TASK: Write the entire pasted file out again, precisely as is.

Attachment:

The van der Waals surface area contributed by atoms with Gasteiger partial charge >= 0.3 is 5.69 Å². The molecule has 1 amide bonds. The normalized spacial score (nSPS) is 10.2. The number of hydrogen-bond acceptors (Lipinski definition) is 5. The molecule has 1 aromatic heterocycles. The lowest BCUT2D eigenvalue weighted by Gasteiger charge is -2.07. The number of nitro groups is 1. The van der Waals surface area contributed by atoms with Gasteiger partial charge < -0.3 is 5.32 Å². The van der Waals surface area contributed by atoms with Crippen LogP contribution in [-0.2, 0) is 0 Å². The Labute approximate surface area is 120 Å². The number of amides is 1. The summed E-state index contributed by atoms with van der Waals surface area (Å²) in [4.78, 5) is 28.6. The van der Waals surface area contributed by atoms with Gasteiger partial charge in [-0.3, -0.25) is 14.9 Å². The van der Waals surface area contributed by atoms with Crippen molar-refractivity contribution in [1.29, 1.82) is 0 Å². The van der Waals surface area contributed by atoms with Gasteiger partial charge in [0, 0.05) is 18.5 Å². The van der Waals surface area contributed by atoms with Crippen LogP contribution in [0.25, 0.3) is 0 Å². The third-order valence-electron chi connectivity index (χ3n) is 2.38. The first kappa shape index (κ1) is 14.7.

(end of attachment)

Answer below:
The van der Waals surface area contributed by atoms with Gasteiger partial charge >= 0.3 is 5.69 Å². The molecule has 1 amide bonds. The normalized spacial score (nSPS) is 10.2. The number of hydrogen-bond acceptors (Lipinski definition) is 5. The molecule has 1 aromatic heterocycles. The lowest BCUT2D eigenvalue weighted by Gasteiger charge is -2.07. The number of nitro groups is 1. The van der Waals surface area contributed by atoms with Gasteiger partial charge < -0.3 is 5.32 Å². The van der Waals surface area contributed by atoms with Crippen LogP contribution in [-0.2, 0) is 0 Å². The Labute approximate surface area is 120 Å². The number of amides is 1. The summed E-state index contributed by atoms with van der Waals surface area (Å²) in [4.78, 5) is 28.6. The van der Waals surface area contributed by atoms with Gasteiger partial charge in [-0.3, -0.25) is 14.9 Å². The van der Waals surface area contributed by atoms with Crippen molar-refractivity contribution in [1.29, 1.82) is 0 Å². The van der Waals surface area contributed by atoms with Gasteiger partial charge in [0, 0.05) is 18.5 Å². The van der Waals surface area contributed by atoms with Crippen LogP contribution in [0.25, 0.3) is 0 Å². The third-order valence-electron chi connectivity index (χ3n) is 2.38. The first kappa shape index (κ1) is 14.7.